Do you remember back when Bush deified the uneducated? So look what happened to them: they got dropped almost out of society, and then we get angry because they have to be on food stamps. Where is our respect for such people that we would allow this to happen to them. They are unable to think clearly, are for the most part emotionally immature, and seem to follow the loudest voice.
How did this happen?
We made it very easy for them to be uneducated, didn’t we? While I’m a firm believer that a practical high school education is perfect for many, many people to get a good job and work in a good economy, because these are the people in my past experience, who have their feet on the ground, not the college students who have been deliberately trained not to think for themselves, but to go to another special authority to find out what they think, believing they will know all the answers, which unless they think for themselves they simply do not. They only know what the have been told/taught they need to know to get a good job. They know nothing of the truth, so it’s easy to cop out, especially because they are living a very good life, the only one they know.
These people, so many with PhDs. have been trained NOT TO THINK, or not to think OUTSIDE THE BOX. So now we have both sides of the coin totally helpless, and without any understanding that we are in a battle about personal sovereignty. Neither group can understand it — only us, it seems, who for our own sanity live ostracized lives, because we have trouble being around these sleepy, often deep-in-ego sheeple. The stories I could tell, but that is for another time.
Also, allow me to add that too many of the people who don’t belong in a place of higher learning go on to college, which only prolongs their childhood and puts them into debt enslavement – and they often don’t even know quite how it happened to them. We have even made this possible – and, yes, I say we!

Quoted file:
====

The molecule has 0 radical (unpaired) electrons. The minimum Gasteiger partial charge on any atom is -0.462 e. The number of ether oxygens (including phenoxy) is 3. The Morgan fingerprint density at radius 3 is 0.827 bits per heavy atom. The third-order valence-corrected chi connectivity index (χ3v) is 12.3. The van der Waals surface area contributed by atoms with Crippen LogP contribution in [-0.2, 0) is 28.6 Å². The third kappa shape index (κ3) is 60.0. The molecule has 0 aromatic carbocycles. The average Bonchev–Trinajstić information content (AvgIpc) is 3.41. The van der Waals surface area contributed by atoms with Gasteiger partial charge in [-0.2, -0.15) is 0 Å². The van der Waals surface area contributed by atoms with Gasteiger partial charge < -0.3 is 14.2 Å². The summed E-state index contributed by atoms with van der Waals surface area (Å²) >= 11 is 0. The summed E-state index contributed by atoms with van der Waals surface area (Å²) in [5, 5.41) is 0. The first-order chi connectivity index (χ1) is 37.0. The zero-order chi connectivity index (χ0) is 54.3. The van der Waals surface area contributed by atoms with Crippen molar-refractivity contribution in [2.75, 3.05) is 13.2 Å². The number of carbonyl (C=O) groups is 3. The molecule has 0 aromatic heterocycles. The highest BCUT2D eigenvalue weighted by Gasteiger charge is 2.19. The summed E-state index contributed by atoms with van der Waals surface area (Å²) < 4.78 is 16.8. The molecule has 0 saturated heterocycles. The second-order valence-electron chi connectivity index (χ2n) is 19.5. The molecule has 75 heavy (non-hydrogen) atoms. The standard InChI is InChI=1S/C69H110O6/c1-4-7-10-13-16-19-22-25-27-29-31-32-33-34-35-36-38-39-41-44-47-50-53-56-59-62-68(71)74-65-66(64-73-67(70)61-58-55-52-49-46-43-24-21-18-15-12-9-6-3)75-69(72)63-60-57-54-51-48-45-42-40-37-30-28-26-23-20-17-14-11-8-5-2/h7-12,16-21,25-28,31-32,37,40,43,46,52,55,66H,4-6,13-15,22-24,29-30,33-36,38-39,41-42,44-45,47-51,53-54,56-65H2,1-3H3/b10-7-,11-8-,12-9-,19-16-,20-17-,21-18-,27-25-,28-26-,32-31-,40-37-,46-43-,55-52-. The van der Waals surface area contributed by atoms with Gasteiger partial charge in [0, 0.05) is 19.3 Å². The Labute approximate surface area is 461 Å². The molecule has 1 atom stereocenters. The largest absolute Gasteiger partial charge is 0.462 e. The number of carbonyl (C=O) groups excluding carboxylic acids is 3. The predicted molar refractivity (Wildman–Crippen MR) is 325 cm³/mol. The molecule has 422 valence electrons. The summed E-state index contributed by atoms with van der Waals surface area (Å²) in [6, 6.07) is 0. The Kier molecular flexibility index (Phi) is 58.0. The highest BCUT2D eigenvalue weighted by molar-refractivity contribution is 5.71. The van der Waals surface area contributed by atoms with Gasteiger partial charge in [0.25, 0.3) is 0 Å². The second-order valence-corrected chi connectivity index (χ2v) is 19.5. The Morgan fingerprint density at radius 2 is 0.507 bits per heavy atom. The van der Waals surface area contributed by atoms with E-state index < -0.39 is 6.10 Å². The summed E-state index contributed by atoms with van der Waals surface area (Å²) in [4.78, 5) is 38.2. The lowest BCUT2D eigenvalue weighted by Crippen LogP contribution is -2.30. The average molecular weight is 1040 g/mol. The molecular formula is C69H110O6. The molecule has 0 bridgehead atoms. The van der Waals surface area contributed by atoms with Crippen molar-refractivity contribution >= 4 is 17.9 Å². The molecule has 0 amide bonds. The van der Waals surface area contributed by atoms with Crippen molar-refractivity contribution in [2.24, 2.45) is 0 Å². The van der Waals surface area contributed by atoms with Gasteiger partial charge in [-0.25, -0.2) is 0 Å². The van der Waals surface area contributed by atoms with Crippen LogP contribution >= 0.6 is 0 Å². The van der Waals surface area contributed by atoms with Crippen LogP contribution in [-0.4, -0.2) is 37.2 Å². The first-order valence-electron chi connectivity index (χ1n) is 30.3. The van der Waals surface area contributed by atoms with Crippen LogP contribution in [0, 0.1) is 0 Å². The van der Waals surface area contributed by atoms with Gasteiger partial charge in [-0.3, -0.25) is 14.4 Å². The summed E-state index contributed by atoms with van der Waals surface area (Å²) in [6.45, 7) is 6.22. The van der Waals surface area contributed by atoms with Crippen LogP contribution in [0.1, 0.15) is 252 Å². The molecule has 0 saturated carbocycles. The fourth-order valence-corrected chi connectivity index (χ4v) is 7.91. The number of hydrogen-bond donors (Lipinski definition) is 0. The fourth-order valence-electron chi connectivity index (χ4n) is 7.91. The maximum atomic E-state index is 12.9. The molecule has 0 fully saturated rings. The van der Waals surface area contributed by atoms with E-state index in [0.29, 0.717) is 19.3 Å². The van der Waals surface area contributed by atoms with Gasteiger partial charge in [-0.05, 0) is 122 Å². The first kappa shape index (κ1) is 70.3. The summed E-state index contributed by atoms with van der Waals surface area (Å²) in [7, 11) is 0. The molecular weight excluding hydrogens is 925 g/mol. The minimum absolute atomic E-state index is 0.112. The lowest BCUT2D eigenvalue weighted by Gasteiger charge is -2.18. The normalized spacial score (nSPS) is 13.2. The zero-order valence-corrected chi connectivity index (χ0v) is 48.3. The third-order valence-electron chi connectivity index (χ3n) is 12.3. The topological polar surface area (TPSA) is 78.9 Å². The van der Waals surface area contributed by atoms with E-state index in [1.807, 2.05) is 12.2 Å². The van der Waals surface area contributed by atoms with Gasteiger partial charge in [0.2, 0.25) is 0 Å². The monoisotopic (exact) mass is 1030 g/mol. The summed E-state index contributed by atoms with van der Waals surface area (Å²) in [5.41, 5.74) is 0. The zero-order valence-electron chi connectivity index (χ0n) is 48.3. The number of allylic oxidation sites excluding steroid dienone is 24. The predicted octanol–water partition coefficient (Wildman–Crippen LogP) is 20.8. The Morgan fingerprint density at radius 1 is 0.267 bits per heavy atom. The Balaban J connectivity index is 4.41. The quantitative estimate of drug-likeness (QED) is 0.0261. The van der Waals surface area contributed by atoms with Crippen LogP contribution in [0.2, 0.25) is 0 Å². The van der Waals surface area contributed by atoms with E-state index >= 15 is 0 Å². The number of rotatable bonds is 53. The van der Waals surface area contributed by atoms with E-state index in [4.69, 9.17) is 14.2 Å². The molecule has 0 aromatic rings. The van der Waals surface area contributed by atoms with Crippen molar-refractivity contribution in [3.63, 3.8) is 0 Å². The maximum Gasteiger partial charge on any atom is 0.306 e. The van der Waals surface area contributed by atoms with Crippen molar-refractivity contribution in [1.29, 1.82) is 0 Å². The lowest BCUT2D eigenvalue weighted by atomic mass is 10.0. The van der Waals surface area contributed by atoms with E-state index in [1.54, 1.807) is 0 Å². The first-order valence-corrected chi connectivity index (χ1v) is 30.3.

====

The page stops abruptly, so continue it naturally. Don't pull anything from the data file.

So what can we do about it. Sit on the sidelines, be do nothings as we are in many other situations?
It’s a free choice planet.
On Tuesday evening, after easily winning the state’s Republican caucus with 46% of the vote, Trump spoke at a rally at the South Point Hotel and Casino, and bragged — albeit bizarrely — about how diverse his base is.
“We won the Evangelicals,” Trump said. “We won with young. We won with old. We won with highly educated. We won with poorly educated,” he continued, “I love the poorly educated! They are the smartest people, the most loyal people.”
His closest competitor in the Nevada race, Marco Rubio, came in 22 points behind the former reality television star, with 24%, while Ted Cruz came in third with 21%.
Based on an algorithm called the Flesch-Kincaid readability test “that crunches word choice and sentence structure and spits out grade-level rankings,” the Boston Globe previously scored all candidates’ announcement speeches, and found Trump’s to be the lowest.
In comparison, Bernie Sanders speaks at a 10th grade level, while Cruz is at 8.9, and Rubio at 8.6.
An entrance poll conducted by CNN found that Trump had 57% support among those who had only a high school education or less, a whopping 37 points higher in this demographic than any other candidate.
“What the hell is caucus?” Trump asked at the rally. “Nobody even knows what it is. Just vote.”
These were not Trump’s only rather unpresidential moments of late. When a protester was being escorted from a Las Vegas event Monday night, Trump declared that he wanted to punch him in the face.
“There’s a guy, totally disruptive, throwing punches — we’re not allowed to punch back anymore,” Trump said, in another moment where the line between the film Idiocracy and reality became blurred. “I love the old days. You know what they used to do to guys like that when they were in a place like this? They’d be carried out in a stretcher.”
“I’d like to punch him in the face, I’ll tell ya,” he added.